Now, let me ask you. Do you know that feeling that’s welling up inside? That feeling of sadness, anger, frustration and animosity you have towards the people of omelass and their downright selfish behavior towards their own happiness. Well, hold on to that feeling while we look at the society of Omelass as a whole. Omelass is a society that can only exist off of the suffering of a minority (when I say minority I don’t mean race, I just mean a person or a group of people who comprise of less than half of a population.)  Now, doesn’t that sound somewhat familiar. A City that may be perceived as a land of paradise by those looking in at a glance but, is only like this because someone, somewhere suffers. Some of you might already see the point I’m trying to make but to those who don’t see it right away, this situation is exactly the same as almost every single society that exists today. Sure, some of them don’t have it to such an extreme as Omelass but, the concept is very much the same. In the past, back before the civil war, the prosperity of this country thrived on the slaves in which were forced to suffer horrible amounts of labor all for the sake of the country. Europe, during medieval England, the lower class constantly had to work for very little return. And they all lived this way day in and day out, constantly suffering from famine and disease of their poorly maintained living quarters just so the upper-class aristocrats could live very happy and somewhat carefree lives. This sort of concept still exists even today. Countries such as North Korea who thrives off of the back of its suffering citizens through hidden taxes just so it can use them on frivolous projects such as, museums, weapon development and army funding. Forced child Sweatshops in Somalia, Afghanistan and Yamen that have thousands of children constantly making products such as clothing and electronics for huge worldwide corporations. They work for the financial benefit of their family or even their country.  And let’s not get into the extremely disheartening events such as forced prostitution and that unfortunate individuals have to do for the sole gain of their captors. Bottom line is, there are all sorts of suffering that many, many individuals go through all of the benefit of one person or a group of people. Some of these individuals are forced into it while others have no choice but to suffer for the sake of others just to survive. This is a truth that we all know too well, just like the children who are bared witness to the horrid and down-right disgusting nature of their very own city. To the children of Omelass who bear witness to the child with no hope, this is a reality that they themselves eventually encounter. You can say that it’s a part of them growing up and growing more knowledgeable of the world that they dwell in. It’s the same as us. When we were young, we were innocent, we went through days without a single care in the world. But as we get older, we learn more, we learn about the reality that encompasses our very lives. To the children of omelass, the child of no hope is that rude and disturbing reality. And how they deal with that reality differs from one child to another. “Often the young people go home in tears, or in a tearless rage, when they have seen the child and faced this terrible paradox. They may brood over it for weeks or years.” Ukno would explain. But Each child differs when it comes to how they deal with this new information. Some acknowledge the fact that it exists but continue to live on feeling as if they can’t do much about it. This sort of rationalization comforts them. Thinking that you can’t do anything about a horrible situation is a huge relief them and helps them cope with the sad reality. Others however, Leave. They leave to go to a place where Such a sad reality doesn’t exist. Now, in my opinion, the people who leave Omelass don’t exactly leave per se. I think the story itself is telling us that the people who are leaving omelass are leaving the very concept of omelass. Them going to a place that can’t be fathomed by the citizens of omelass is more of a symbolic look at individuals that try to break down and recreate their society into a place where every gets to live somewhat happy lives. A place where no one must be forced to suffer for the sake of others. Individuals like, Martin Luther king who fought for equal treatment of black Americans in a society in which he couldn’t accept, Gandhi, who fought against the wrongful British rule of India using nonviolent civil disobedience. And Nelson Mandela, the man who (with much resistance) fought for the civil rights of the people who were mistreated because of color and in doing so became the first black south African president. And, because of how society usually transforms and changes (usually for the better of everyone living in it) I can no doubt see omelass changing as well. Sure, it won’t be a jovial paradise as it once was but, it can at the very least by a happy place where everyone gets to live equally with one another. No one will have to be forced to suffer for the sake of others. It’s just a matter of time. Sooner or later, the individuals that “leave” the whole concept of what omelass stands for transforms it into a society that that everyone can accept and not have to feel disgusted with.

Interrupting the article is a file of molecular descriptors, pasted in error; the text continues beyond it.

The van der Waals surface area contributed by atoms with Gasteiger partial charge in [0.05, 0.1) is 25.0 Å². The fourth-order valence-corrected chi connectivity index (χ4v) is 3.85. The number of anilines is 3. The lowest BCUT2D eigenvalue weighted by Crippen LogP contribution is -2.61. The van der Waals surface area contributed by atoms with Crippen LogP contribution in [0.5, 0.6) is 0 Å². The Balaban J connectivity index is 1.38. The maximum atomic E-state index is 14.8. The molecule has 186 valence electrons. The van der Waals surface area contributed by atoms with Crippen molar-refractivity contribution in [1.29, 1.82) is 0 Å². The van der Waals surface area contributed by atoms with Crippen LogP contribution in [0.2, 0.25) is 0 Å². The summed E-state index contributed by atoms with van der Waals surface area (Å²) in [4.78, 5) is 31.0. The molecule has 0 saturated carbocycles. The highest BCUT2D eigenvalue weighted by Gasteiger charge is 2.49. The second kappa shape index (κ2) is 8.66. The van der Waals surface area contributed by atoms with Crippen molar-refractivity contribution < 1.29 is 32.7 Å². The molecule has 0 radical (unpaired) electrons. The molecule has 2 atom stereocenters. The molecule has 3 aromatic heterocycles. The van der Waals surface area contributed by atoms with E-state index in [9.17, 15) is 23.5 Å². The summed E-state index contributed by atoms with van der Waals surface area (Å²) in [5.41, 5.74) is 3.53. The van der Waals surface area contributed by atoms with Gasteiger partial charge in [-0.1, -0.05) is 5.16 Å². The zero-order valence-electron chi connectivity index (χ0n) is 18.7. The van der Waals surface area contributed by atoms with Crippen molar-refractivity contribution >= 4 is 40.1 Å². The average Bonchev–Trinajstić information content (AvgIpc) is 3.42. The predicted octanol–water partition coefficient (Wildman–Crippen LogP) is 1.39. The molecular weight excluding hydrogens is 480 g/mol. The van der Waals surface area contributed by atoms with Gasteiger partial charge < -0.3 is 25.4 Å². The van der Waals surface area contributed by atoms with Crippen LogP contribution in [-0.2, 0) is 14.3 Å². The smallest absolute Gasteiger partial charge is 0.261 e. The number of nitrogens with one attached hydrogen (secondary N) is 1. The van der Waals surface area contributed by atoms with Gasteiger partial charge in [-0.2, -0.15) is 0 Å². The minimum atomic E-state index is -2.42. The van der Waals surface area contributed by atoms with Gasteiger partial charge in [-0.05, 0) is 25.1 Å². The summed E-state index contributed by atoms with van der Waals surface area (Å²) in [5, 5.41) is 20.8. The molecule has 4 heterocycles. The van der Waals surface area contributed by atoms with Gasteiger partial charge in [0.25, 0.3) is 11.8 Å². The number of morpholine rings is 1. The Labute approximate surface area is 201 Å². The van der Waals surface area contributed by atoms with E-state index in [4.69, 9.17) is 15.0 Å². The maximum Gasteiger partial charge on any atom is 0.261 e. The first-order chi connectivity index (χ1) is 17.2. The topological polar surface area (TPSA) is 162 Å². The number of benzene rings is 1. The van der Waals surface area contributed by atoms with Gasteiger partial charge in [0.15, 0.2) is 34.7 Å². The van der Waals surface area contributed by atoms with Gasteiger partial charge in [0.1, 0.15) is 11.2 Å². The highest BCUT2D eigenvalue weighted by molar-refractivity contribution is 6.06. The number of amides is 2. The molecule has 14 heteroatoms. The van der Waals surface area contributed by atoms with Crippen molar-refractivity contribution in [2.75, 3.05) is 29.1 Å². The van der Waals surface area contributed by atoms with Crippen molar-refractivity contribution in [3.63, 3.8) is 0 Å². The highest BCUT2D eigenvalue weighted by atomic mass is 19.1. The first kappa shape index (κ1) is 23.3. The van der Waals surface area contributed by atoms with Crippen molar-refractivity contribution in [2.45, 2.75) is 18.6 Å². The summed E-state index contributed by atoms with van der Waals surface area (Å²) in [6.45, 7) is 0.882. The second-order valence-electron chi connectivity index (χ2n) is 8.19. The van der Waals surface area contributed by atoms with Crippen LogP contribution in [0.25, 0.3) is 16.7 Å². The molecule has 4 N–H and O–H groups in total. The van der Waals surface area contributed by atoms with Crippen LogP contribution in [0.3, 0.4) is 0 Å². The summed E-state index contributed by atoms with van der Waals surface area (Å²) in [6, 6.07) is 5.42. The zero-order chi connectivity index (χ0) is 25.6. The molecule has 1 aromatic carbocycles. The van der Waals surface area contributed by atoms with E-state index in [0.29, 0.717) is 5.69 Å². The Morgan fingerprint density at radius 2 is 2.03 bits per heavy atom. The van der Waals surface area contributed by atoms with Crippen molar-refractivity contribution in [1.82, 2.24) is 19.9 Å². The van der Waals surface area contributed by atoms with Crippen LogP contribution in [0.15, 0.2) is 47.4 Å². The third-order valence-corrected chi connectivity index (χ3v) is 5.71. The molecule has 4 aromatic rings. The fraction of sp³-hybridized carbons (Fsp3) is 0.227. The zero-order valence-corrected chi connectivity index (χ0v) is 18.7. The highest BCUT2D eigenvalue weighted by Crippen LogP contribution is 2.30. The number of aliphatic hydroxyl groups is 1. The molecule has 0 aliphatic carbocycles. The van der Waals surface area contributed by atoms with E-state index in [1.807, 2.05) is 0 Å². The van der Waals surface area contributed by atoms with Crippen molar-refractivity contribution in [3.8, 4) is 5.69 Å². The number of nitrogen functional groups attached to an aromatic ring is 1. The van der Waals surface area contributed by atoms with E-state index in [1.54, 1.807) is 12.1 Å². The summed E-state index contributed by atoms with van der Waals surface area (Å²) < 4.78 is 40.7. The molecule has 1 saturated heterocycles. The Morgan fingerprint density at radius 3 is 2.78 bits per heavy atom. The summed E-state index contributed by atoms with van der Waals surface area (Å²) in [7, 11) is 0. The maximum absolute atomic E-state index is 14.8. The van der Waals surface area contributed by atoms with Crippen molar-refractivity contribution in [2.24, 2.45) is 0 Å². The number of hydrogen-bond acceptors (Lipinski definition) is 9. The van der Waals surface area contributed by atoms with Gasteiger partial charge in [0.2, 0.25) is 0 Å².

So, all in all. Fictional stories themselves are extremely important pieces of literature that society can learn from. They can offer the reader the rare perspective of looking at a society from up high outside of it’s metaphorical social dome. And in doing so, are able to immediately see the faults of the characters and their environment. And, when the reader conjures up enough resolve in their beliefs on the society that they read about in a story, that belief is then used to judge the society that they themselves live in. And, who knows, maybe some of the readers will use their new beliefs to change their world for the better. (Well, that’s how I’d like to think of it anyway)

 

 

PS: Sorry for the long response. I didn’t even think that the response would be this long until i looked at i finally looked it over after completion.